Today’s heroes are not the ones society is used to. Through sport, these heroes challenge stereotypes by breaking down the barriers they have to live with every day.
Following the success of “Juntas Imparables” in 2018, Nike Mexico’s new Just Do It campaign seeks to further inspire and enable young people to live healthier lives, inviting the next generation to sport.
Directed by Loren Denis, “Tiempo de Ser Héroes” tells a series of stories about unexpected athletes; is an invitation to a movement driven by sports, encouraging athletes of all experience levels to become the new heroes of the city. It is also a call to move the city through sports, and to celebrate the passion, perseverance and spirit of Mexican athletes who, with their actions, are inspiration for others.
Join the challenge at nike.com/heroes and create a squad with three friends to participate in this exciting experience, inspired by Mexico City, where you can accumulate minutes of movement. The platform also allows you to record your activity through the Nike Run Club (NRC) and Nike Training Club (NTC) apps.
A little more about the real athletes behind the movie:
Daniela Velasco, 1,500 meter sprinter
Velasco is one of the most tenacious Paralympic athletes today. Her attitude of perseverance has led her to break limits and believe in the power of dreams. For her, running is a way of being free. She is champion of the London 2012 Paralympic Games, the Toronto 2015 Pan American Games and, more recently, the Lima 2019 Pan American Games.
Alejandra Orozco, diver
Orozco earned her first Olympic medal at age 15 and, at that time, became the youngest Olympic medal winner in Mexico. Since then, she has set high goals: to become the best athlete of all time. Discipline and self-confidence drive her, and she is a medalist in the 2013 Slam Dunk World Series, the Toronto 2015 Pan American Games, and the Lima 2019 Pan American Games.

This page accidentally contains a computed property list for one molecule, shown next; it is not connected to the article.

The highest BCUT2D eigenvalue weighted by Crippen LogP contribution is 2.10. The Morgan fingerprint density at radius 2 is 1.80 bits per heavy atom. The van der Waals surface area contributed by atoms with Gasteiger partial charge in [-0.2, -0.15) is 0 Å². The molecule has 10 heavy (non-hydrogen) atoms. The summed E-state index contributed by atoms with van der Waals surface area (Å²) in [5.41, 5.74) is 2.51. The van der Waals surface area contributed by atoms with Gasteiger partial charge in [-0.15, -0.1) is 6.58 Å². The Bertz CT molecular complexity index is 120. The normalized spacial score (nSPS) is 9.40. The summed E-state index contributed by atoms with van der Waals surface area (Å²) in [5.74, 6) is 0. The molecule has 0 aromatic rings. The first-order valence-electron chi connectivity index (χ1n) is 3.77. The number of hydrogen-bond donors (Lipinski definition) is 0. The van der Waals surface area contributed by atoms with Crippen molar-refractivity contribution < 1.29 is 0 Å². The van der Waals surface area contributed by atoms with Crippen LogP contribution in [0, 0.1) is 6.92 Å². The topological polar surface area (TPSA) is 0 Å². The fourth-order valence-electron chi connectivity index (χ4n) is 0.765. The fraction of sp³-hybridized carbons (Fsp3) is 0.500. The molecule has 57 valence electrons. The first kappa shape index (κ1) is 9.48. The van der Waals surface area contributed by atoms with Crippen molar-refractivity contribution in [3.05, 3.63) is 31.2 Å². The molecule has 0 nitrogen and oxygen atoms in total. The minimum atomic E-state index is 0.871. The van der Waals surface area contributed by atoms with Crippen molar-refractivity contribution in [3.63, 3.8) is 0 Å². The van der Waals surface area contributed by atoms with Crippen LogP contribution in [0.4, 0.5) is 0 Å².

Nataly Gutierrez, Karina Esquer and Mariana Valenzuela, basketball players
Nataly Gutiérrez, Karina Esquer and Mariana Valenzuela are the future generation of basketball athletes and they are defying the rules. Together they have become a community of women seeking to change the future of sport.
Nicole Pérez, footballer
Pérez is one of the most important voices in women’s soccer in Mexico. He belongs to the first generation of soccer players who are supported in their profession by their families, defying all the conventions and the patriarchal system of the country.
Dulce Orihuela, boxing coach
Orihuela had to convince her father to let her box. Within a week of training she was in the ring for her first fight. Today, she spends her time as a coach at TRASO, a program that offers children weekly boxing classes along with educational and counseling workshops. It teaches the fundamentals of boxing as a basis for developing character and determination, especially among young women from the marginalized community of Tacubaya, Mexico City.
Paulina Pulido, dancer
Pulido started dancing when he was 11 years old and quickly fell in love with the art of movement as a form of expression. For her, dance is a community-building sport and she believes faithfully that it can help raise self-expression.
Mariana “Barby” Juárez, boxer
For Juárez, every move he makes is full of heart. He has won the World Boxing Council title nine times, and he’s still going for more.
Lorena Dromundo, downhill cyclist
Dromundo started downhill at age 11. Since then, she has managed to venture into a sport considered exclusively for men, and is one of the few women who practices it professionally.